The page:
Pregnancy is a very important phase in the life of a woman which result in some physical changes, especially in appearance and in the reproductive organs. The hormones released during this time help in the growth of the fetus and general health of the woman. Yolk sac helps as a circulatory system for the human embryo until an internal system is developed.
In the gestational sac, the first structure which is visible is the yolk sac. It is better to see a yolk sac when the gestational sac has grown to measure over 10 mm. The normal size of the yolk sac is round and it measures approximately 6 mm. If the measure grows beyond 6 mm and displays bizarre shape or is calcified, it can be considered abnormal. Pregnancies with such abnormal yolk sac often fail.
The yolk-sac is located on embryo’s ventral side and is lined by entoderm. Outside it is the layer of mesoderm. The yolk sac is brimming with vitelline fluid which usually is used for nourishing the embryo at the start of the pregnancy.
One of the most important needs of any embryo throughout the pregnancy is regular supply of nutrition and blood without which the fetus cannot grow. This blood is initially transported to the sac wall by primitive aortae and after travelling through wide-meshed capillary plexus, it returns back via vitelline veins into the embryo’s tubular heart. This is called as the vitelline circulation and during this process, nutrition from the yolk sac is sent to the embryo.
The yolk sac appears like a pear shaped vesicle which is also termed as umbilical vesicle at the ending of fourth week and opens via long narrow tube called as vitelline duct into the digestive tube. This vesicle looks like a oval shaped small body with a diameter varying between 1mm to 5 mm after the birth of the child. It is situated in between the chorion and the amnion and lies at a varying distance from the placenta. The duct compulsorily undergoes total obliteration as the seventh week starts. Sometimes the proximal part of the duct continues as the diverticulum coming out from the small intestine. Meckel’s diverticulum is situated 3 to 4 feet above ileocolic junction and is usually attached to the abdominal wall of the umbilicus by fibrous cord.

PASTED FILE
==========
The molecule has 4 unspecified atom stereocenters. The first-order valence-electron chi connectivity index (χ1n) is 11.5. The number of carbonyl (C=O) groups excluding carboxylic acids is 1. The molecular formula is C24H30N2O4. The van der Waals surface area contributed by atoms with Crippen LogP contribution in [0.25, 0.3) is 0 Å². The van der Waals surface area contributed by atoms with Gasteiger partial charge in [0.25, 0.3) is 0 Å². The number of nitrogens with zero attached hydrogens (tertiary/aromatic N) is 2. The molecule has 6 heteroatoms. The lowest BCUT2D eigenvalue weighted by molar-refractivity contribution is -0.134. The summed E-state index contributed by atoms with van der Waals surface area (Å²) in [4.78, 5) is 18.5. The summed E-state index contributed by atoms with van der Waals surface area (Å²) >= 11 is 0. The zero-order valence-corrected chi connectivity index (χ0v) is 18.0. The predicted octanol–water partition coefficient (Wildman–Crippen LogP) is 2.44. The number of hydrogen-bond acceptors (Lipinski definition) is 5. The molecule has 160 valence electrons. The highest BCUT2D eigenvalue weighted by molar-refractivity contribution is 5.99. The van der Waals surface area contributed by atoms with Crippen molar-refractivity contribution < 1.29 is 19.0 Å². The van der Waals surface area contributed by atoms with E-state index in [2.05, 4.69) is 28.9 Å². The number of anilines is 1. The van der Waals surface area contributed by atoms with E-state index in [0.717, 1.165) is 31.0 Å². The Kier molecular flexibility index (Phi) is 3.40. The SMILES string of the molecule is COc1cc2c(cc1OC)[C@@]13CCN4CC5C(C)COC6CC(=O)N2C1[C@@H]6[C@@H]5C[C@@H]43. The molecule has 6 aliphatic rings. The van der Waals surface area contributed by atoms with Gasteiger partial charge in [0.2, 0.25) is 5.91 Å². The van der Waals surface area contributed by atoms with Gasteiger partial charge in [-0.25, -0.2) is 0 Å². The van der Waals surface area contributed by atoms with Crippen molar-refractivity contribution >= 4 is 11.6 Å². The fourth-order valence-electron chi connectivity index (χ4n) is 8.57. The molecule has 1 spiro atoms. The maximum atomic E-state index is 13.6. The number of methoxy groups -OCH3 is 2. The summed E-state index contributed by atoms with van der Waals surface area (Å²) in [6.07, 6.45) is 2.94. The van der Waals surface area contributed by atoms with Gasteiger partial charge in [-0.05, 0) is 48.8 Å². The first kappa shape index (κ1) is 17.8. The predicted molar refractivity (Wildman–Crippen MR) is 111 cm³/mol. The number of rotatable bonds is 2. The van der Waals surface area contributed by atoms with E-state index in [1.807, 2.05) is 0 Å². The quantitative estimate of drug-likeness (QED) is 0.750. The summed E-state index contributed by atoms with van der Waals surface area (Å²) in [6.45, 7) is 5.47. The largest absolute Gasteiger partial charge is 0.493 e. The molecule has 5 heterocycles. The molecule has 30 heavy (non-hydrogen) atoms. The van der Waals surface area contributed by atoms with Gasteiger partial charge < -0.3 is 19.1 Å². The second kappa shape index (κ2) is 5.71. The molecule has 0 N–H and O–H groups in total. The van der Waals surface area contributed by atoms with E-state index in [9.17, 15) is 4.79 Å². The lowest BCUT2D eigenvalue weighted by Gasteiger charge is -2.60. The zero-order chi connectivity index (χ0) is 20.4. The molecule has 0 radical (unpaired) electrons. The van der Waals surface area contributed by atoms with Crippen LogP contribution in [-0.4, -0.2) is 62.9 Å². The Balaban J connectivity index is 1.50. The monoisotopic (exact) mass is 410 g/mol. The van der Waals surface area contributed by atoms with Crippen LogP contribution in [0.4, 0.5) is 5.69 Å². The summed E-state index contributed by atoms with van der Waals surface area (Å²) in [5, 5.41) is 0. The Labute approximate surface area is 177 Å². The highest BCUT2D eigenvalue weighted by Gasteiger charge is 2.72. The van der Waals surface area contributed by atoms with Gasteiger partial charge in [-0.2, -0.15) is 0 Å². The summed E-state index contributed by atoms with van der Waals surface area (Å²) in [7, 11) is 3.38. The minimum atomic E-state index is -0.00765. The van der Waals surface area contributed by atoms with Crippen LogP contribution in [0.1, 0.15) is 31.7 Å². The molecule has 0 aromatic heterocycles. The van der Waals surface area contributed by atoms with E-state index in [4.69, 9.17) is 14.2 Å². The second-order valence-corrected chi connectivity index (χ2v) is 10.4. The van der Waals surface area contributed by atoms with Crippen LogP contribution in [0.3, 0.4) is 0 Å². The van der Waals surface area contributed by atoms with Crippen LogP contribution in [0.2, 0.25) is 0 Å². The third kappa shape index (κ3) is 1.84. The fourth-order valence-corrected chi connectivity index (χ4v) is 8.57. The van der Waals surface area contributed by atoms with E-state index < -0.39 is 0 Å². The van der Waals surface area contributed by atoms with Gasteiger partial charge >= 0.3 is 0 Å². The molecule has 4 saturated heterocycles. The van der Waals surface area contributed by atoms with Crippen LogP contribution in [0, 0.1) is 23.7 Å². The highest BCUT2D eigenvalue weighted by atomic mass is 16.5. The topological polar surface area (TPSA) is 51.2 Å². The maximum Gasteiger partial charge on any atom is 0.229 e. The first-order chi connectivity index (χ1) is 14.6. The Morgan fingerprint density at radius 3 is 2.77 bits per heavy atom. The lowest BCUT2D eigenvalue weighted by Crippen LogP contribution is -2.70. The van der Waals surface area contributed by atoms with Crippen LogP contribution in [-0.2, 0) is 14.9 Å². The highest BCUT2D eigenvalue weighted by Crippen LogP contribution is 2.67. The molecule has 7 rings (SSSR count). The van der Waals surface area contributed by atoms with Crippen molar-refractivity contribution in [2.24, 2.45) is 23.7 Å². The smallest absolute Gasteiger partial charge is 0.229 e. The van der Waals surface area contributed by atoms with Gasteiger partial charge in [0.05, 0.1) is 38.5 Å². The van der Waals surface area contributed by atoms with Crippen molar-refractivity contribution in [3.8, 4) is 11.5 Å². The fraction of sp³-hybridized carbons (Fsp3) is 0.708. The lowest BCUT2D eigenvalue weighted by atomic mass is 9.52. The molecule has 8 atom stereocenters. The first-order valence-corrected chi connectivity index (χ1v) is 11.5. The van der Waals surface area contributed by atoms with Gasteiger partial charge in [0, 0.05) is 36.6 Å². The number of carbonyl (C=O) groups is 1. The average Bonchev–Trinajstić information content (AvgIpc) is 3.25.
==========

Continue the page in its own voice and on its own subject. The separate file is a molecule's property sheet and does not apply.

Some times the ultrasound does not show the presence of yolk sac. In such cases, the doctors think that either the woman had a miscarriage or the pregnancy is still in very early stage. Generally, the yolk sac starts showing during the 5.5 weeks gestation period. If the yolk sac is not present during this time period, it can also mean that the woman has made some errors in recalling her last menstrual period and incorrect date can be the reason. A second ultrasound, which is usually done after some time, shows yolk sac along with the fetal pole.